Audrey Mahon and her killer husband Dave's first wedding anniversary takes place next Thursday, but the couple won't be spending it together.
Instead, Audrey is expected to visit her husband today in Cloverhill Prison, where he is in custody following his conviction for the manslaughter of her son.
The couple will now be anxiously waiting to see what will happen to Mahon after he was found guilty of stabbing Audrey's 23-year-old son Dean Fitzpatrick to death following an argument outside the couple's apartment three years ago.
By Friday afternoon, the jury had deliberated for more than eight hours, but they returned within 15 minutes after they were told by Ms Justice Margaret Heneghan that she would accept a majority decision.
After all the waiting around for Audrey and her husband, all the cups of tea, when the decision happened it happened quickly.
Just before he entered the dock to hear his fate, Mr Mahon walked over to where Audrey was sitting. He squeezed her hand tightly, for the last time as an innocent man. Perhaps it was his way to comfort her, or maybe she was comforting him.
When the verdict was announced, Audrey looked shell-shocked.
Just after the jury returned their majority 10-2 verdict and as the media, gardai and legal professionals piled out of Courtroom No 10 in the Criminal Courts of Justice, Audrey sat alone on a bench.
What must she have been thinking? Her killer husband had just been taken away by prison officers, and he wasn't allowed to comfort her - or she him - in the courtroom.
She sat there, unsure about what to do, looking confused and close to tears. She looked very much like a woman alone.
Life hasn't been easy for Audrey Mahon over the past decade.
The mum of two has been through a lot - her daughter Amy Fitzpatrick has been missing since January 2008, and her son Dean was stabbed to death by the man she subsequently married. Indeed, this trial has revealed as much about Audrey as it has about her son Dean or her husband Dave.
Walking into the Criminal Courts of Justice, the couple were frequently, and touchingly, photographed linking arms or holding hands - a sign of Audrey's quiet support of her husband, who she married in May 2015, after more than a decade together.
The couple are obviously close. Indeed, Mr Mahon told gardai that he sometimes thought it was just "me and Audrey against the world".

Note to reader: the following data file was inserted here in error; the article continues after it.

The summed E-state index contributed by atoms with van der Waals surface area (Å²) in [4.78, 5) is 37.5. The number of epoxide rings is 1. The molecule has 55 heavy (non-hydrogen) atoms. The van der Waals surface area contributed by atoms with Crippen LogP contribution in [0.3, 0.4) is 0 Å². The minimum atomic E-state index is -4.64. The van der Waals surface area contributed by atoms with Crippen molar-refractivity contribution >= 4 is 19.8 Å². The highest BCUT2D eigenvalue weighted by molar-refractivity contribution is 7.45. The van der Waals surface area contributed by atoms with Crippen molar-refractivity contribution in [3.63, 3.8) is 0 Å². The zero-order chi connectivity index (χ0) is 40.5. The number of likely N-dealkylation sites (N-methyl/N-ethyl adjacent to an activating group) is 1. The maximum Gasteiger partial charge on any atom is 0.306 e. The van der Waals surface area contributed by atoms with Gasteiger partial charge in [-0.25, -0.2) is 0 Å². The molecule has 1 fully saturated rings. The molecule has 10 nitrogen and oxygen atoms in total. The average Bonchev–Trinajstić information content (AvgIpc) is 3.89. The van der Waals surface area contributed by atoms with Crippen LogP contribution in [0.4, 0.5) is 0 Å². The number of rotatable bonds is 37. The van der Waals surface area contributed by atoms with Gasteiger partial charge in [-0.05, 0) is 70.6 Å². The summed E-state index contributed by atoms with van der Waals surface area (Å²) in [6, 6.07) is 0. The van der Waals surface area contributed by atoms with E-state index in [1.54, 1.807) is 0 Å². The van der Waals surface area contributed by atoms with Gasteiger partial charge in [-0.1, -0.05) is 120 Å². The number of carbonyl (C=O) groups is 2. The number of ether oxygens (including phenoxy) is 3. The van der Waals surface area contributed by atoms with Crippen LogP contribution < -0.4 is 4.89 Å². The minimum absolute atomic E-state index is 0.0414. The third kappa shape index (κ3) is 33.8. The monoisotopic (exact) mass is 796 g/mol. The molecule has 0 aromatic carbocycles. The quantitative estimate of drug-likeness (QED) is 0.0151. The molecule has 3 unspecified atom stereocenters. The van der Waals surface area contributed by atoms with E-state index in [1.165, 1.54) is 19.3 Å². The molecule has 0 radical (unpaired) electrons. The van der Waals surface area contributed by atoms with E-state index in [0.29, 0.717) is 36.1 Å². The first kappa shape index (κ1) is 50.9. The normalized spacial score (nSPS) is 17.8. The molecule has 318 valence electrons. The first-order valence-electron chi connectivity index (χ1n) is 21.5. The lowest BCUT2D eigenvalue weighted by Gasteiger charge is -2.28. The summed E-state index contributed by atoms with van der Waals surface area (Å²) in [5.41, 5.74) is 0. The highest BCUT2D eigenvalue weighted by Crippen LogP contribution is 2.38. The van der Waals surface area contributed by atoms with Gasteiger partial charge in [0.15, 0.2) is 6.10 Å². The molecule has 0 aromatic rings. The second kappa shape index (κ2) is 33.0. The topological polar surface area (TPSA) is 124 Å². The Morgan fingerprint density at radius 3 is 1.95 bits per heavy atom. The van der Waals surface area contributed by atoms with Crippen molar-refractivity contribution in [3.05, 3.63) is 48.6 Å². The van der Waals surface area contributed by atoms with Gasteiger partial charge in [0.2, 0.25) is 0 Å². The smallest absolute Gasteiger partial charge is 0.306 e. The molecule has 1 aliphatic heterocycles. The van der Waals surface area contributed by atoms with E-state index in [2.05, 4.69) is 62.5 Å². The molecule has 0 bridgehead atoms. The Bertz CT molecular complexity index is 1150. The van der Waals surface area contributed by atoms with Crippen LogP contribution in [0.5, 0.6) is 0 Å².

She has been by Dave's side for the duration of the trial, as the jury of six men and six women at the Central Criminal Court decided her husband's fate.
She listened in court at her husband's claim that what happened was an accident or possibly suicide - or as Mr Mahon said to gardai during interview; "I didn't stab him, he walked into the knife."
She sat quietly in the body of the courtroom - apart from one outburst, when she tutted and stormed out of court as Mr Mahon's childhood friend, Karl O'Toole, gave evidence.
Mrs Mahon got upset when Mr O'Toole said he did not know her son Dean, apart from what he had seen in newspapers.
Ms Justice Margaret Heneghan sent the jury for an early lunch, and ordered gardai to bring Audrey back to court.
Audrey told the judge that Mr O'Toole was lying about not knowing Dean, saying he had been on holidays with them.
However, Ms Justice Heneghan warned Audrey about her behaviour, saying she would exclude her from the courtroom if she could not control herself. There wasn't another word out of Audrey.
In May 2013, when 23-year-old Dean died, Audrey and Dave Mahon had been together for 12 years. He clearly loves her, though he admitted to gardai the couple had been arguing in the weeks leading up to Mr Fitzpatrick's death, mostly about Dean and his behaviour.
Mr Mahon told gardai he didn't want Dean in the couple's Northern Cross apartment, having previously told Audrey he was "bad news" because he "smokes and sells drugs".
Asked by gardai how his partner felt about this, he told them "Audrey is his mother".
During his interviews with gardai, Mr Mahon's first thoughts were for his wife.
"I can't believe he's dead. This will kill Audrey. She took an overdose before," he told them, adding "we have to get a doctor for Audrey."
He also highlighted the stress of Amy's disappearance for the couple, telling gardai their sleeping patterns hadn't been great since she went missing.
Audrey Mahon must be a strong woman, to endure what she has. In a rare light-hearted moment during the garda interviews, Mr Mahon was asked if he had another girlfriend, in addition to Audrey.
His shocked response: "no, for f**k's sake, Audrey would kill me".
In the wake of the jury's decision that her husband killed her son, what now for Audrey Mahon? Where does she go from here? Whatever happens, one thing's for sure - she's still standing by her man's side.